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5 employee engagement tips that don't involve a bean bag

Employee engagement isn't all about novelty chairs and free fruit smoothies. Get back to basics, say Marc Bishop and Sharon Crooks.

by Marc Bishop and Sharon Crooks
Last Updated: 06 May 2016

It’s Monday morning. You walk into the office and everyone’s stone-faced, staring blankly at their computer screens. A fresh pile of paperwork sits on the desk edge and a cup of coffee rises mechanically from desktop to mouth and back again. Is that an all too familiar scenario?

Employee engagement doesn’t have to mean organised happy hours, bean bags instead of desks and all those other ‘out-of-the-box’ ideas you may have read about. Let’s brush all that aside for a minute and take a look at what employee engagement actually means.

Employee engagement is simply about how committed employees are to the organisation they work for, and how motivated they are to do their job. According to research from CIPD, only between 35% - 39% of UK employees are positively engaged at work.

Conversely, this means that the majority of employees in the UK are not engaged with their work. Disengagement brings major risks to organisations, negatively impacting employee performance, turnover and innovation. Disengaged employees can be detrimental to an organisation’s success.

So what can you do to drive employee engagement and save your workplace?


Don’t be an organisation that tries to quash employee personalities and colour everything corporate grey. Many organisations are either clueless about company culture, or try too hard and end up with the kind of cultural ideal that seems fake and awkward to employees.

Look at your employees’ personalities and interests and let them build a company culture around them. Let your employees be the voice of your company culture on your company blog and social media channels. Brainstorm ideas to improve work life as a team and roll the good ones out. Don’t forget it is OK to have fun and enjoy each other’s company at work. This starts with you as the leader….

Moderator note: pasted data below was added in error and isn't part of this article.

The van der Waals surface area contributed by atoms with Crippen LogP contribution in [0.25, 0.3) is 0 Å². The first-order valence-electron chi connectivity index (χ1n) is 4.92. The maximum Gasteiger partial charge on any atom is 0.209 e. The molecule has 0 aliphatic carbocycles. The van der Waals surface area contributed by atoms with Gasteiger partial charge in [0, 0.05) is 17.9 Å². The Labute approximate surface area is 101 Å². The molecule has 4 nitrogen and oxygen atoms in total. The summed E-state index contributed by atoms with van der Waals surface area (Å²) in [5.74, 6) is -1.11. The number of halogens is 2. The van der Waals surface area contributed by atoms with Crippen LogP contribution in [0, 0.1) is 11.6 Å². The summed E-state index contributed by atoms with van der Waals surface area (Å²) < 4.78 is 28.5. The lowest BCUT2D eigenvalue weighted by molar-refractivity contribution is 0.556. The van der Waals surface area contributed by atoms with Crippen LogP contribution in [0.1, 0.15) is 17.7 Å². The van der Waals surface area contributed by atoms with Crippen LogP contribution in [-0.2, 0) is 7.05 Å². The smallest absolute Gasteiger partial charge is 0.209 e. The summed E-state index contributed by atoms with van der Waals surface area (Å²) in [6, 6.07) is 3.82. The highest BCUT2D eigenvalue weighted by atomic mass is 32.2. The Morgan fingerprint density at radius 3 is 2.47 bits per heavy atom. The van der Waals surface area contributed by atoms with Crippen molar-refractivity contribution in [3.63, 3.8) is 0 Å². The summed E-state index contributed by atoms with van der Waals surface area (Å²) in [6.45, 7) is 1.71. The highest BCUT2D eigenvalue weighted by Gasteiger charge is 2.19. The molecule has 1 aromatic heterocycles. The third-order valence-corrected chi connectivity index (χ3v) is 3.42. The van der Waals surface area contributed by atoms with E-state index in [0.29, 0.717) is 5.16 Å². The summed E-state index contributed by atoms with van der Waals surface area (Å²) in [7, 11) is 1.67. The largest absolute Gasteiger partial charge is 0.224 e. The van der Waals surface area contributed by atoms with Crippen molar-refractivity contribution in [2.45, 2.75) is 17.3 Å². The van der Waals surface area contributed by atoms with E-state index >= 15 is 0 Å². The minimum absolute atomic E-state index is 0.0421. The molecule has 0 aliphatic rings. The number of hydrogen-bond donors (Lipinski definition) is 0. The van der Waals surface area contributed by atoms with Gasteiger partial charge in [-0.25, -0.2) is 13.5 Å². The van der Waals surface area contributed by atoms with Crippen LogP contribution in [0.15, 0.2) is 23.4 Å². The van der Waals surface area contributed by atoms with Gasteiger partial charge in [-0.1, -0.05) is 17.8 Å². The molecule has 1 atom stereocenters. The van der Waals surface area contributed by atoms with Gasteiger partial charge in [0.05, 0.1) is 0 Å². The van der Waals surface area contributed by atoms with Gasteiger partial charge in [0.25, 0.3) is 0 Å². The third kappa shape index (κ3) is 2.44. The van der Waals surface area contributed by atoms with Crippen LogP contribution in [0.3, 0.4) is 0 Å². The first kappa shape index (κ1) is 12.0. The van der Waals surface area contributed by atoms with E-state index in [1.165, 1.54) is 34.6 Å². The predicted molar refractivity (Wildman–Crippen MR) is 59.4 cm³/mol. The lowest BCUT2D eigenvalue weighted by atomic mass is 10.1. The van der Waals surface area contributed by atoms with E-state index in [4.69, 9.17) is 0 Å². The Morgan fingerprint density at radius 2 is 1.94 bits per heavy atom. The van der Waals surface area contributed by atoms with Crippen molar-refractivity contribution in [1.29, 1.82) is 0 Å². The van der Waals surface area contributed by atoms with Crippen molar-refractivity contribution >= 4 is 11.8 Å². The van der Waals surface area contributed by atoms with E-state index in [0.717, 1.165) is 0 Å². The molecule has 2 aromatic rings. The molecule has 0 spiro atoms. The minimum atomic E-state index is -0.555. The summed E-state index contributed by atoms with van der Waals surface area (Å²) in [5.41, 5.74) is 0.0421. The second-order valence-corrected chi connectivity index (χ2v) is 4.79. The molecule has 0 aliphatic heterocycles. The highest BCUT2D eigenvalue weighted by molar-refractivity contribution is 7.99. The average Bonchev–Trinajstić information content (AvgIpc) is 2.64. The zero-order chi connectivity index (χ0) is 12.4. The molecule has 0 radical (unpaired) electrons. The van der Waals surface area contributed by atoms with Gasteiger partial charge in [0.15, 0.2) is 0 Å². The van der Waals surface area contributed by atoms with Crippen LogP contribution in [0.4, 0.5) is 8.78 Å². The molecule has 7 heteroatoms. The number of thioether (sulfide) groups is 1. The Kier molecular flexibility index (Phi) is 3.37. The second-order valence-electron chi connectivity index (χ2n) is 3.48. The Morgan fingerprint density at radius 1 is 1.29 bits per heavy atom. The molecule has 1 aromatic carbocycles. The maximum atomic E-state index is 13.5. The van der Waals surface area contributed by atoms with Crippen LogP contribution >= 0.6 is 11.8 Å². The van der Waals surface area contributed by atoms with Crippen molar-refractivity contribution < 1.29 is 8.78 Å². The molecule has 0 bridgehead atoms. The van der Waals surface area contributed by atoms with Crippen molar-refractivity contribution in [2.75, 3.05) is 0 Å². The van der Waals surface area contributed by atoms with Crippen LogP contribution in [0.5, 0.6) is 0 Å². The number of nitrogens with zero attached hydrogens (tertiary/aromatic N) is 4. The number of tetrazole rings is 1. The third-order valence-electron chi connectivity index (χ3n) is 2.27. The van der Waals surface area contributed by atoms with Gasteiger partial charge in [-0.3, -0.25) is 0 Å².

Position employees in roles that make the best of their strengths. Employees will naturally feel motivated and be productive in roles where they can excel, and you’ll feel great for being able to reward them for their good performance.

Everyone has weaknesses but don’t brush them under the carpet. Work on them over time. Encourage employees to learn from one another and ask each other questions to improve in weaker areas. This can be a big step outside of many employees’ comfort zone, so be sure to praise employees who do take the leap.


‘Praise the slightest improvement and praise every improvement.’ – Dale Carnegie 

Be prepared to recognise improvement, however small, and don’t forget to say well done and thank you. Non-monetary recognition has been proven to be the most effective, rather than traditional reward monetary based recognition.

Find new ways to reward your team. It could simply be giving them a handwritten note, picking up a coffee on the way into work for a small job well done, giving them the afternoon off to see a film, or signing them and a friend up to a fun class.


Monday-to-Friday, nine-to-five doesn’t work for everyone and it certainly doesn’t equal workplace productivity. Let employees choose their own work schedules which fit around their lives and allow them to work at the time of day they feel most productive. 

Research has shown that employees who work from home are 30% more productive than their office-bound counterparts. On top of that, 70% office workers feel it’s important that businesses allow them to work remotely. Don’t ignore the remote working trend, embrace it and engagement will soar.


Giving back to the community is a way to increase positive energy in the workplace and drive employee engagement. Get employees involved with charities and projects that they’re passionate about — and get management teams involved too. This will be a huge boost to workplace morale.

Charity based activities don’t have to be a huge operation. You could do something as simple as have everyone wear jeans to the office on Jeans for Genes Day and donating a £1 to charity. It could be nominating a team to take part in a sponsored charity run, or giving the office a half-day off to all volunteer with a local community project.

Marc Bishop and Sharon Crooks specialise in HR consultancy for small businesses in London. They are the authors of the popular new HR handbook: HR for Small Business for Dummies

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